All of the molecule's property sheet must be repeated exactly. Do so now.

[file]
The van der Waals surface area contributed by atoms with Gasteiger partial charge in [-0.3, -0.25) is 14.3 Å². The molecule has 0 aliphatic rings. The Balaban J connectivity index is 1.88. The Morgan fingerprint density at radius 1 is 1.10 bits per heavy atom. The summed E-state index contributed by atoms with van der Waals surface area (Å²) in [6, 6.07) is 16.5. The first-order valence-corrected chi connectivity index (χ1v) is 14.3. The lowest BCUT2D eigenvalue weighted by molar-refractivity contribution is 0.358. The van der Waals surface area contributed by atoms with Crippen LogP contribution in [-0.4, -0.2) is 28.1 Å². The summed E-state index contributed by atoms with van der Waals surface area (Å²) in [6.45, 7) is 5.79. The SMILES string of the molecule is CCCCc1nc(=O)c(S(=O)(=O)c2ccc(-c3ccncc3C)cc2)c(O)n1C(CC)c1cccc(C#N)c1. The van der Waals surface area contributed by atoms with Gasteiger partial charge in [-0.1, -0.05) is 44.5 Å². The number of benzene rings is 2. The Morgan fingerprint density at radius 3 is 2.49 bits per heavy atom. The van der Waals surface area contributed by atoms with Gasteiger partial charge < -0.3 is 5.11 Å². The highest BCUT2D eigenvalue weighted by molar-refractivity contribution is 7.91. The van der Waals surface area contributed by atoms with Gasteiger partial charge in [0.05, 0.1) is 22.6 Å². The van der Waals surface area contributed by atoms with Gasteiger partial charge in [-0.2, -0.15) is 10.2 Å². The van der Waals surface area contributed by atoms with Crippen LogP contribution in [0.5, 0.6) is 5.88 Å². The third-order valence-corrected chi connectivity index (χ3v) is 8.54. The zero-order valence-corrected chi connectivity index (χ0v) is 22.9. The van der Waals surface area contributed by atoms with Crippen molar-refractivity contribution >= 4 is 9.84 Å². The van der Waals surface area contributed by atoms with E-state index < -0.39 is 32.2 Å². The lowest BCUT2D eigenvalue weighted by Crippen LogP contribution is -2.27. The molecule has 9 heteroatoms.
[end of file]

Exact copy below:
The van der Waals surface area contributed by atoms with Gasteiger partial charge in [-0.3, -0.25) is 14.3 Å². The molecule has 0 aliphatic rings. The Balaban J connectivity index is 1.88. The Morgan fingerprint density at radius 1 is 1.10 bits per heavy atom. The summed E-state index contributed by atoms with van der Waals surface area (Å²) in [6, 6.07) is 16.5. The first-order valence-corrected chi connectivity index (χ1v) is 14.3. The lowest BCUT2D eigenvalue weighted by molar-refractivity contribution is 0.358. The van der Waals surface area contributed by atoms with Crippen LogP contribution in [-0.4, -0.2) is 28.1 Å². The summed E-state index contributed by atoms with van der Waals surface area (Å²) in [6.45, 7) is 5.79. The SMILES string of the molecule is CCCCc1nc(=O)c(S(=O)(=O)c2ccc(-c3ccncc3C)cc2)c(O)n1C(CC)c1cccc(C#N)c1. The van der Waals surface area contributed by atoms with Gasteiger partial charge in [-0.1, -0.05) is 44.5 Å². The number of benzene rings is 2. The Morgan fingerprint density at radius 3 is 2.49 bits per heavy atom. The van der Waals surface area contributed by atoms with Gasteiger partial charge < -0.3 is 5.11 Å². The highest BCUT2D eigenvalue weighted by molar-refractivity contribution is 7.91. The van der Waals surface area contributed by atoms with Gasteiger partial charge in [0.05, 0.1) is 22.6 Å². The van der Waals surface area contributed by atoms with Gasteiger partial charge in [-0.2, -0.15) is 10.2 Å². The van der Waals surface area contributed by atoms with Crippen LogP contribution in [0.5, 0.6) is 5.88 Å². The third-order valence-corrected chi connectivity index (χ3v) is 8.54. The zero-order valence-corrected chi connectivity index (χ0v) is 22.9. The van der Waals surface area contributed by atoms with Crippen molar-refractivity contribution >= 4 is 9.84 Å². The van der Waals surface area contributed by atoms with E-state index < -0.39 is 32.2 Å². The lowest BCUT2D eigenvalue weighted by Crippen LogP contribution is -2.27. The molecule has 9 heteroatoms.